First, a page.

Each week, Crowell & Moring’s State Attorneys General team highlights significant actions that State AGs have taken. Here are this week’s updates.


  • A coalition of 11 attorneys general led by Massachusetts Attorney General Andrea Joy Campbell sent a letter to Congress urging that they protect the Inflation Reduction Act by rejecting cuts proposed by House Republicans that threaten the IRA’s ability to significantly reduce greenhouse gas emissions and create environmentally sustainable jobs.
  • Two coalitions of 19 state attorneys general, led by New York Attorney General Letitia James, submitted comments in support of the U.S. Department of Justice (DOJ) and the Federal Trade Commission’s (FTC) proposed revisions to strengthen the Merger Guidelines. The first set of comments support the DOJ and FTC’s classification of a broader spectrum of mergers as presumptively anticompetitive and their raising the standards of proof required for defenses raised by the merging parties. The coalition also suggests clarifying certain passages in the Guidelines or providing more detailed discussions of the legal and evidentiary standards that FTC and DOJ are planning to apply to facilitate better understanding by merging parties, enforcers, and the general public. The second set of comments supports the DOJ and FTC’s decision to expressly state that antitrust laws protect competition in labor markets, which will help protect workers’ wages especially in rural markets and in concentrated industries like healthcare. The coalition also writes in support of the agencies’ new guidelines to examine not only the merging firms’ power to affect wages, but also their ability to impact workers’ benefits and working conditions.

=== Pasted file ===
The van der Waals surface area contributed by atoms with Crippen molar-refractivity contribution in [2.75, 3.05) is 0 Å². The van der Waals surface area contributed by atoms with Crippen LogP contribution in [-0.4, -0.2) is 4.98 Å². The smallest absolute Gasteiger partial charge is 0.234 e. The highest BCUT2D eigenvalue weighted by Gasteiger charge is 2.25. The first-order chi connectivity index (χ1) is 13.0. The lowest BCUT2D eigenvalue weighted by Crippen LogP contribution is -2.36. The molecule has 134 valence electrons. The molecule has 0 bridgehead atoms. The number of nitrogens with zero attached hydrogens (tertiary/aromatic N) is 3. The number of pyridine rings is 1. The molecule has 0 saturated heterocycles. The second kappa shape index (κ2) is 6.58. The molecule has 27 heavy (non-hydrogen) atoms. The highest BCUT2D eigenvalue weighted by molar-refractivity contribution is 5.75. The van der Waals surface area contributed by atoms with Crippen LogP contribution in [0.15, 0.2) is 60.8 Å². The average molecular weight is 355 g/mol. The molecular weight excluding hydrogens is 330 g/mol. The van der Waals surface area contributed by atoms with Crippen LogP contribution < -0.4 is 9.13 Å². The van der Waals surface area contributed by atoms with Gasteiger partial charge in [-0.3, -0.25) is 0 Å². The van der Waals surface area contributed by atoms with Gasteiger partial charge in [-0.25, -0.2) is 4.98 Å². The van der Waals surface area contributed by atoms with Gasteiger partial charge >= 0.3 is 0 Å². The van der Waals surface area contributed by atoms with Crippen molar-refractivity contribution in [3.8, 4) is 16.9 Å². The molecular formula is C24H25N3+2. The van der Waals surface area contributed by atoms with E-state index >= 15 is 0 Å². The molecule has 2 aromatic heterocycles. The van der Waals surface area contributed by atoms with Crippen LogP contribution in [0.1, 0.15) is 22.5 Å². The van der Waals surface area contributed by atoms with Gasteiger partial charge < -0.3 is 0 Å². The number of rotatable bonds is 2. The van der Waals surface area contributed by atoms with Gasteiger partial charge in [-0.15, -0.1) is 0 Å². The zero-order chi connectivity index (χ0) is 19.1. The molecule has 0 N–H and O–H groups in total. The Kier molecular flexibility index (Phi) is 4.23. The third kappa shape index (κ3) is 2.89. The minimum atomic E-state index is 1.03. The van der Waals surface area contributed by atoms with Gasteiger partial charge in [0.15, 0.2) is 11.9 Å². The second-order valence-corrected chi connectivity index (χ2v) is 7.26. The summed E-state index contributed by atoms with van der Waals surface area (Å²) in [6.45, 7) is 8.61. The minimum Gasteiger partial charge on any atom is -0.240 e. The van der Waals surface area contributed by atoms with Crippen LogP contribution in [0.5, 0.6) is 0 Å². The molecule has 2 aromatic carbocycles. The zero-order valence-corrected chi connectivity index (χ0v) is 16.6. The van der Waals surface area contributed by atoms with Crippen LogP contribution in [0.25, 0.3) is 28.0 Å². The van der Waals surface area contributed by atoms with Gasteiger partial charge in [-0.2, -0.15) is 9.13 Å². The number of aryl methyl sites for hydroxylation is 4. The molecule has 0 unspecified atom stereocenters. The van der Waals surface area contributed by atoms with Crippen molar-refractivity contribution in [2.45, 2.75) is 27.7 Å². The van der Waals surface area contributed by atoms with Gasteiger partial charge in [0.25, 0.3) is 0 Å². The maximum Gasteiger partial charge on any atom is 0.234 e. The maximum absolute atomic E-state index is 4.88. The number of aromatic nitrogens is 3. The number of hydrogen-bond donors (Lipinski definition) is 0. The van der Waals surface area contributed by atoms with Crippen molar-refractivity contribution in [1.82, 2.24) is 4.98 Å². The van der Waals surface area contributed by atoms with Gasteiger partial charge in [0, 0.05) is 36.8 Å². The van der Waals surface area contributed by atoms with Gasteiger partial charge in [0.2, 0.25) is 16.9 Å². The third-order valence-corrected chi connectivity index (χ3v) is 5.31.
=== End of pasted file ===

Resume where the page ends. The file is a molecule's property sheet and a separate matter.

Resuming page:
• California Attorney General Rob Bonta announced a settlement with Biora Therapeutics, Inc., a biotechnology company, resolving allegations that it violated consumer protection laws by making misleading claims regarding the costs of its genetic testing services when advertising to healthcare providers and patients. According to the settlement, Biora will pay $200,000 in penalties and waive all outstanding debts of California consumers. The company is also restricted from marketing and advertising for three years.


  • Ohio Attorney General Dave Yost announced a lawsuit against DBA Hamilton Construction, a home-improvement contractor, and its owner for allegedly accepting payments from customers but failing to deliver most of the promised goods or services within eight weeks, as required by Ohio law. The action seeks injunctive and monetary relief.